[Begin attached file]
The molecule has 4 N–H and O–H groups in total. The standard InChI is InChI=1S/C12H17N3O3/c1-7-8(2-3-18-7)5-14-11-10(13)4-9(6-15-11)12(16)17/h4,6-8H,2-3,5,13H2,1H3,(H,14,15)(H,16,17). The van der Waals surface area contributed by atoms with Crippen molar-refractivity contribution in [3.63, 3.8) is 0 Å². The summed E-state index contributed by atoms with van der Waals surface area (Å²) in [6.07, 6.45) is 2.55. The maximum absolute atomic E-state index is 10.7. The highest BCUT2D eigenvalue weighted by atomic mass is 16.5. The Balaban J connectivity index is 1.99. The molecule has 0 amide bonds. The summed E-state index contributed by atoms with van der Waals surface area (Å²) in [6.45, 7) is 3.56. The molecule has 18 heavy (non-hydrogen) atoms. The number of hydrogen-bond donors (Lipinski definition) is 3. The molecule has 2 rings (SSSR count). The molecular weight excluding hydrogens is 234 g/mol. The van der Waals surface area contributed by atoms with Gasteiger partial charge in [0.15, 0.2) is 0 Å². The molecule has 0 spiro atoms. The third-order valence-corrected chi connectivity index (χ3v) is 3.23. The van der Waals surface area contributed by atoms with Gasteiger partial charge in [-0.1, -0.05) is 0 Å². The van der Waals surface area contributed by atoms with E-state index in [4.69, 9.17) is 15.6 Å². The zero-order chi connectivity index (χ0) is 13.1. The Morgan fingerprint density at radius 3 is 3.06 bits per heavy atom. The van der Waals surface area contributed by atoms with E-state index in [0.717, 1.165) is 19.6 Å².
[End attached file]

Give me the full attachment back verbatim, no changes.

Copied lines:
The molecule has 4 N–H and O–H groups in total. The standard InChI is InChI=1S/C12H17N3O3/c1-7-8(2-3-18-7)5-14-11-10(13)4-9(6-15-11)12(16)17/h4,6-8H,2-3,5,13H2,1H3,(H,14,15)(H,16,17). The van der Waals surface area contributed by atoms with Crippen molar-refractivity contribution in [3.63, 3.8) is 0 Å². The summed E-state index contributed by atoms with van der Waals surface area (Å²) in [6.07, 6.45) is 2.55. The maximum absolute atomic E-state index is 10.7. The highest BCUT2D eigenvalue weighted by atomic mass is 16.5. The Balaban J connectivity index is 1.99. The molecule has 0 amide bonds. The summed E-state index contributed by atoms with van der Waals surface area (Å²) in [6.45, 7) is 3.56. The molecule has 18 heavy (non-hydrogen) atoms. The number of hydrogen-bond donors (Lipinski definition) is 3. The molecule has 2 rings (SSSR count). The molecular weight excluding hydrogens is 234 g/mol. The van der Waals surface area contributed by atoms with Gasteiger partial charge in [0.15, 0.2) is 0 Å². The molecule has 0 spiro atoms. The third-order valence-corrected chi connectivity index (χ3v) is 3.23. The van der Waals surface area contributed by atoms with Gasteiger partial charge in [-0.1, -0.05) is 0 Å². The van der Waals surface area contributed by atoms with E-state index in [4.69, 9.17) is 15.6 Å². The zero-order chi connectivity index (χ0) is 13.1. The Morgan fingerprint density at radius 3 is 3.06 bits per heavy atom. The van der Waals surface area contributed by atoms with E-state index in [0.717, 1.165) is 19.6 Å².